Jazz aficionados remember legendary harmonicist Toots Thielemans

The jazz musician, whose work can be heard on the soundtrack for the movie 'Midnight Cowboy' and the 'Sesame Street' theme song, among other work, has died.

Francois Lenoir/Reuters
Belgian musician Toots Thielemans poses for a picture at Laeken Royal Castle in Brussels in 2014.

Jazz musician Toots Thielemans, who played the harmonica, has died. 

Mr. Thielemans’ work appeared on such well-known pieces of music as the opening credits for the children’s program “Sesame Street” and the soundtrack for the movie “Midnight Cowboy.” 

He recorded the song “Bluesette” in 1961 and the song became well-known also. 

According to The New York Times, Quincy Jones called Thielemans “one of the greatest musicians of our time.” 

The Belgian musician’s full name was Jean-Baptiste Frédéric Isidore Thielemans and he worked with Benny Goodman on a concert tour of Europe in 1950, which Associated Press writer Lorne Cook calls his “international breakthrough.” When he came to America in 1952, he became part of jazz musician Charlie Parker’s All Stars. 

Thielemans was awarded the Jazz Master Award in 2009 by the U.S. National Endowment for the Arts. 

According to the AP, the royal family of Belgium said that it is “deeply moved by (the) passing away of Toots Thielemans, one of the greatest jazzmen.” King Albert II had bestowed on Thielemans a title of baron in 2001.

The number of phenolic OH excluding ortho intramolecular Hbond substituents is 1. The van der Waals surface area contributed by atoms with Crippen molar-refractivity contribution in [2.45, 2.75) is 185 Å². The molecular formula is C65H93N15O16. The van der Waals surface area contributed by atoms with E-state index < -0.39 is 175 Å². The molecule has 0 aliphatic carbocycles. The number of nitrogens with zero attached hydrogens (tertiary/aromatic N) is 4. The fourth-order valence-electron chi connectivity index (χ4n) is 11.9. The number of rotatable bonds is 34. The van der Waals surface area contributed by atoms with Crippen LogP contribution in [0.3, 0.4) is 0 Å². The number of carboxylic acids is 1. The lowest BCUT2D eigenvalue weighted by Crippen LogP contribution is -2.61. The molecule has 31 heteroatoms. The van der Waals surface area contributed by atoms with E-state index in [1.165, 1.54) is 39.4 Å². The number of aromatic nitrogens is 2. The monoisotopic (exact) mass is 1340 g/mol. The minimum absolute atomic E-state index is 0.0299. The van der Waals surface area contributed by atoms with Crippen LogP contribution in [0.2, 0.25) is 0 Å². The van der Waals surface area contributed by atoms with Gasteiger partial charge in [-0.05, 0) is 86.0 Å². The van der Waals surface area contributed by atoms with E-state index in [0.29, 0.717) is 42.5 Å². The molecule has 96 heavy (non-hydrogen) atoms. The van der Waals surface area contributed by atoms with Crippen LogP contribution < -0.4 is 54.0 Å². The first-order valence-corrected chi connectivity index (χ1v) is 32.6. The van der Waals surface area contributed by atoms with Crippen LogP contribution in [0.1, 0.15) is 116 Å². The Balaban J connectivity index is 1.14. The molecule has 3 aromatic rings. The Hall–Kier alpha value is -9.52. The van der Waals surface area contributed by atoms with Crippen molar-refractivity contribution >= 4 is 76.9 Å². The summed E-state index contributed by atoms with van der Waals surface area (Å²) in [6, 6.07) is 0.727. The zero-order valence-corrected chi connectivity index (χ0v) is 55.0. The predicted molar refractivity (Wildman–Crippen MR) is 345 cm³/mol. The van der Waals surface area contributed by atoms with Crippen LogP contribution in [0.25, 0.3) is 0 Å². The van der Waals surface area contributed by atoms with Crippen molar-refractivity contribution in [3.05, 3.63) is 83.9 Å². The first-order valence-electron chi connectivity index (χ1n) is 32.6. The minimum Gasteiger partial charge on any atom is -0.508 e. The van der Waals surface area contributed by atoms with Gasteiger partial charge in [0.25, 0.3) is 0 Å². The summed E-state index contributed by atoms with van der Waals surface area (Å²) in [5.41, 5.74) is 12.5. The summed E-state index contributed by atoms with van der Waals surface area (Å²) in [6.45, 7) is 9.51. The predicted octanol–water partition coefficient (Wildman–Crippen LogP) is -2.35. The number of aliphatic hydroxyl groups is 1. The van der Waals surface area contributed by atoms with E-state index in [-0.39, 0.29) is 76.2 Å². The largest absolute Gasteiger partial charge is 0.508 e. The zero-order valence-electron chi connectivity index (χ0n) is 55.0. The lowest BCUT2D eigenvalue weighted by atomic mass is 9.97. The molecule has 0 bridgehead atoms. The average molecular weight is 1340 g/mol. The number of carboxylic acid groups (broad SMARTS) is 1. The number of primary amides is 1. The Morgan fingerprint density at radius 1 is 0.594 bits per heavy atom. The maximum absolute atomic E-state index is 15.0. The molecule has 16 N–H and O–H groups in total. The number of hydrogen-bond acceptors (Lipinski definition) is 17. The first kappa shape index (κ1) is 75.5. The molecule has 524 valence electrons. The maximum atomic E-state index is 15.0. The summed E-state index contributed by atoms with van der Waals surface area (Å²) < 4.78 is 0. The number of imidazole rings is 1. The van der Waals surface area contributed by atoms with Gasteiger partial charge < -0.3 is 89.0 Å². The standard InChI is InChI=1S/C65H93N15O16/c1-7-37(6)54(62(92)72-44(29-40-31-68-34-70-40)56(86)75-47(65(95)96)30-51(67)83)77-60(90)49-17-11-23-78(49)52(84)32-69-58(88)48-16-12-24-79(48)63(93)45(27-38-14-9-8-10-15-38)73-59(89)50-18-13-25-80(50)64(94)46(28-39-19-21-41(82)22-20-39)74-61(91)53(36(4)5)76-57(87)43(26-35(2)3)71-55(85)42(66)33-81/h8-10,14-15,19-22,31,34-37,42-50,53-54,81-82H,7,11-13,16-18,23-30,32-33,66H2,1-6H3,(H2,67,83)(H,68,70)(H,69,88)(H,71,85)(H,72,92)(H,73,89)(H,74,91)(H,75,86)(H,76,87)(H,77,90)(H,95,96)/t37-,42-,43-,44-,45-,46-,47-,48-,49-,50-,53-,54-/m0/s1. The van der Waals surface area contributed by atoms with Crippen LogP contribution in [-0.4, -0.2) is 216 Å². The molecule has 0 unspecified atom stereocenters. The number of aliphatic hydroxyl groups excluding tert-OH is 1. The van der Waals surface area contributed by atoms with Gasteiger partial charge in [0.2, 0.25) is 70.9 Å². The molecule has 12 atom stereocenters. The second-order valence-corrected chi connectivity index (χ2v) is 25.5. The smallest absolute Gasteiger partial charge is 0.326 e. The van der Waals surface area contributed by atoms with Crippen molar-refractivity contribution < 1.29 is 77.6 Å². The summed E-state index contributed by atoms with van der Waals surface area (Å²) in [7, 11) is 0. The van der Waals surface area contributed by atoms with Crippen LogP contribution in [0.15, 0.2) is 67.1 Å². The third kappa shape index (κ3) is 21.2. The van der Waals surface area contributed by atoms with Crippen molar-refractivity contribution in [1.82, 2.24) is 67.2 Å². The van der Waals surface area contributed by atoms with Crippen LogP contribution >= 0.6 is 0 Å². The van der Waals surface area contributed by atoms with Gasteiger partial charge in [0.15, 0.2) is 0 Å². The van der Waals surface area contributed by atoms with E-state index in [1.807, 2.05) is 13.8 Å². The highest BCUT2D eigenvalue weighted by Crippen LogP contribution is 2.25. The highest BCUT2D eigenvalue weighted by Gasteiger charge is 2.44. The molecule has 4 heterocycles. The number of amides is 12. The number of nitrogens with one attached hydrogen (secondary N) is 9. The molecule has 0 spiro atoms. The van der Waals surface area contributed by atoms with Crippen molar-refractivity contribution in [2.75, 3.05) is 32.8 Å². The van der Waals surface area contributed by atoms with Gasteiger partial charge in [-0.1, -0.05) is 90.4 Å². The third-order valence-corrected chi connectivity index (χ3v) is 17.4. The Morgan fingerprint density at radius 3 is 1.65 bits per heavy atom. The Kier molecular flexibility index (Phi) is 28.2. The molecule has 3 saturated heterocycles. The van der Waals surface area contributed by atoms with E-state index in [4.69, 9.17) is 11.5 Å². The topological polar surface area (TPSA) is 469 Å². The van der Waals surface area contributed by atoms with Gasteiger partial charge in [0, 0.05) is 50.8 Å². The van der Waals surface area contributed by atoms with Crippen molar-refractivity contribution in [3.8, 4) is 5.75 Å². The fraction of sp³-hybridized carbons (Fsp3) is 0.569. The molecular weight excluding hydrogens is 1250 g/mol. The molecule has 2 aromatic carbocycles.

The Christian Science Monitor writer Amy Duncan noted that Thielemans’ selection of instrument was an unusual one in the jazz genre.

“Every now and then, in the world of jazz, there emerges an instrumentalist who has chosen not to play the usual piano, trumpet, saxophone, drums, bass fiddle, guitar, and so on,” Ms. Duncan wrote. “Toots Thielemans picked the harmonica, of all things.” Yet Thielemans “has done wonders with it,” she wrote at the time.

Peter Keepnews of The New York Times also noted that Thielemans’ harmonica was far from the norm. 

“Thielemans [was] one of the only musicians to have a successful career as a jazz harmonica player,” he wrote. “His distinctive sound on the chromatic harmonica was Mr. Thielemans’s primary claim to fame and, especially, to fortune.”

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